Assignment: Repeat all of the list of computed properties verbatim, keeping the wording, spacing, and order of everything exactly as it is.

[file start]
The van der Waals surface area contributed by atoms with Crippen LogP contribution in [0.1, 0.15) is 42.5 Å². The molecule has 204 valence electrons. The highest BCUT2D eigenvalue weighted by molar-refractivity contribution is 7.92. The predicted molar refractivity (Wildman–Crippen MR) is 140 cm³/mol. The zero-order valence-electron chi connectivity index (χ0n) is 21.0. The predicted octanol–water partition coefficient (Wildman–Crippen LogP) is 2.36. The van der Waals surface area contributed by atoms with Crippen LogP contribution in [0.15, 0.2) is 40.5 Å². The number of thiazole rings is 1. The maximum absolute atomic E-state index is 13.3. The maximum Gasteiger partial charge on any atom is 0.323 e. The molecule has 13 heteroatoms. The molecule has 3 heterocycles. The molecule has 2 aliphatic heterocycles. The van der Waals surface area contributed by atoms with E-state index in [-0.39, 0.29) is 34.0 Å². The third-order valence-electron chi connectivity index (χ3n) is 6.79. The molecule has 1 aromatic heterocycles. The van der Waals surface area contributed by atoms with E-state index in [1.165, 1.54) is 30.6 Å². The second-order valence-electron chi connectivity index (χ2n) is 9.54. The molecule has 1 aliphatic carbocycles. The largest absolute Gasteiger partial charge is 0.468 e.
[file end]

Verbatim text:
The van der Waals surface area contributed by atoms with Crippen LogP contribution in [0.1, 0.15) is 42.5 Å². The molecule has 204 valence electrons. The highest BCUT2D eigenvalue weighted by molar-refractivity contribution is 7.92. The predicted molar refractivity (Wildman–Crippen MR) is 140 cm³/mol. The zero-order valence-electron chi connectivity index (χ0n) is 21.0. The predicted octanol–water partition coefficient (Wildman–Crippen LogP) is 2.36. The van der Waals surface area contributed by atoms with Crippen LogP contribution in [0.15, 0.2) is 40.5 Å². The number of thiazole rings is 1. The maximum absolute atomic E-state index is 13.3. The maximum Gasteiger partial charge on any atom is 0.323 e. The molecule has 13 heteroatoms. The molecule has 3 heterocycles. The molecule has 2 aliphatic heterocycles. The van der Waals surface area contributed by atoms with E-state index in [-0.39, 0.29) is 34.0 Å². The third-order valence-electron chi connectivity index (χ3n) is 6.79. The molecule has 1 aromatic heterocycles. The van der Waals surface area contributed by atoms with E-state index in [1.165, 1.54) is 30.6 Å². The second-order valence-electron chi connectivity index (χ2n) is 9.54. The molecule has 1 aliphatic carbocycles. The largest absolute Gasteiger partial charge is 0.468 e.